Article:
several different points. It is the duty of train-
men to unload this freight. When the freight
to be shipped from a station is not sufficient to
warrant the exclusive use of a car, it is piled
upon the depot platform to be loaded by the
trainmen into some empty or partially loaded
car. The engines of way freight trains do the
switching required at the small stations.

When a Train has Lost its Rights. A
regular train, when twelve hours behind time,
loses its right to the road against all regular
trains. It is no longer recognized or provided
for by the schedule. It ceases to be a regular
train, and it is classed thereafter as an extra or
wild train.

A train may lose its right as against a
particular train or trains, and still possess
rights that are paramount over those of
other trains. Upon a single track road a
train of the highest grade going in a certain
direction is not allowed to leave a station where
it should meet another train of its own grade,
until thirty minutes after its leaving time.
Thereafter it proceeds on its course, keeping
thirty minutes behind its time, and the oppos-
ing train must keep out of its way.

Trains of an inferior grade cannot pro-
ceed until trains of a superior grade that are

64 Railway Service :

due, or past due, have arrived, unless the latter
are twelve or more hours behind time.

Whistling Post. A post or board erected in
the vicinity of stations and crossings. A signal
to the engineman to sound the whistle of his

Wild Train. An irregular train for which
no provision is made in the schedule. It is
operated under orders from the Superintendent,
and is required to keep out of the way of
regular and extra trains.

Wood Train. A train engaged in hauling
the wood required by a railway company for
its own use.

Y. A track of the general shape of the let-
ter Y. A track connecting two tracks running
at right angles with each other. This track,
or combination of tracks, affords a convenient
means of turning trains or cars.

Trains and Stations. 65



The accompanying directions in reference to
train and station service have been compiled
without prejudice from the rules and regula-
tions in force to-day upon some twenty of the
greatest, most thoroughly organized, and best
managed roads upon this continent. The
workings of all the principal roads of Great
Britain have also been studied, and such of
their rules and regulations as were thought
applicable to our system of management have
been embodied herein. In many cases where
their regulations were not directly or wholly
applicable, they have nevertheless been inserted
as foot-notes for the purpose of illustrating
their theory and its peculiarities, and for the
valuable information and instruction they afford.

In compiling these instructions, it has been
necessary in many instances to decide between
conflicting rules. In such cases preference has
been given to those that seemed under all the
circumstances of the case to be the most feasi-
ble, or that possessed the greatest practical

66 Railway Service :

value in the economy of railway manage-

The object of the compiler has been to form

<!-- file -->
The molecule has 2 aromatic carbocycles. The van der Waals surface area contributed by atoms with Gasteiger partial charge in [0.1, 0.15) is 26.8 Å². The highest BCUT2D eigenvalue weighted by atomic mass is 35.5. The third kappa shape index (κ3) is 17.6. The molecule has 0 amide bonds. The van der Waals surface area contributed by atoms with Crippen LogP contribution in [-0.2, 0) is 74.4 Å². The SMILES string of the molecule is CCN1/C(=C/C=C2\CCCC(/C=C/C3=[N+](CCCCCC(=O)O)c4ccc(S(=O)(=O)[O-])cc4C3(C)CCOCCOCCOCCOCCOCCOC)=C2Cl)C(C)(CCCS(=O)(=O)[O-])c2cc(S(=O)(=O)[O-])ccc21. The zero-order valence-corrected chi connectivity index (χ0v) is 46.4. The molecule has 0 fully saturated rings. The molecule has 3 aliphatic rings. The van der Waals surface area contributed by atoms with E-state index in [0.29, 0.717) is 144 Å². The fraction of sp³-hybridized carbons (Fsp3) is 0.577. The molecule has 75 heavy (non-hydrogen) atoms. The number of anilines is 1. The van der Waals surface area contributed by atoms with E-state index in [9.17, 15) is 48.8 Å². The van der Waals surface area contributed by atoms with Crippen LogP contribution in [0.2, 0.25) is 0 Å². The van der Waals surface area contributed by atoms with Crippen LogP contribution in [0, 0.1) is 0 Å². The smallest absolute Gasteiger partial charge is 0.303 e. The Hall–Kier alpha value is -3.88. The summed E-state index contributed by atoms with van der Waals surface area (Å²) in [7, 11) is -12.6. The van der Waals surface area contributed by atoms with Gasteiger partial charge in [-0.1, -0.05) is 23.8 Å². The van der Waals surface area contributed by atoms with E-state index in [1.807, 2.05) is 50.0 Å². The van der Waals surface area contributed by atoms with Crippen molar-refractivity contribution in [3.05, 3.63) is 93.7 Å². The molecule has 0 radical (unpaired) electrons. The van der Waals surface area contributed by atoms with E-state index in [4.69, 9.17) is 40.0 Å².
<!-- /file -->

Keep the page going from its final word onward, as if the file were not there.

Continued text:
from the regulations now in force upon various
lines a more perfect code of rules. It is doubt-
less true that this object has only been partially

The compilation has not been made with the
view or expectation of its adoption by any
particular company. However, wherever the
rules are applicable or valuable to railway man-
agers, either wholly or in part, they will in
time undoubtedly be accepted ; where they are
not applicable, or best, they ought not to be
adopted, and will not be.

While it has been the aim of the writer to
make the regulations embodied herein practi-
cable upon any of our lines, it is nevertheless
true that many rules that are imperative upon
one line possess no relevancy elsewhere, or,
more properly speaking, they are, under ordi-
nary circumstances, unnecessary. The double
track road, for instance, does not require rules
so elaborate as those governing the use of a
single track, still it is necessary to provide rules
sufficiently comprehensive so that in the event
any accident restricts a company to the use of
one track the safety of trains will not be endan-
gered nor the business of the road impeded.

The company that can, without inconvenienc-

Trains and Stations. 67

ing the public, allow twenty minutes between
its trains, will possess rules that, while they are
wise in their application by that particular com-
pany, would be cumbersome and impracticable
upon a line where the business required that
trains should arrive and depart every five min-
utes, as is the case upon certain English roads
during particular portions of the day.

The main purpose of the compiler in prepar-
ing these instructions has been to place within
the reach of railway men, of every grade and
occupation, facilities for acquiring accurate
knowledge of the extent and scope of the
duties and responsibilities of train and station
men under the system of manipulating trains
generally prevalent in the United States.

An examination of the rules and regulations
of the best managed companies makes it appa-
rent that many seemingly trivial but really
important things that employes should possess
accurate knowledge of are no where mentioned ;
it being accepted as a matter of course that the
employes possess the desired knowledge. And
it is doubtless true that those familiar by long
experience with the practical working of trains
do possess this knowledge, but the novice or
student finds the omissions of a character not
to be overcome except by long experience or
diligent and protracted inquiry, which but few
of them are able to prosecute successfully. The

68 Railway Service :

writer has therefore introduced new rules and
explanations wherever he believed they would
tend to a clearer understanding of the subject.
And in reference to the construction of the old
rules adopted by him, he has not hesitated to
alter or amend their purport or phraseology
wherever he believed greater efficiency or clear-
ness could be secured by such alteration or
amendment ; the object being so far as possible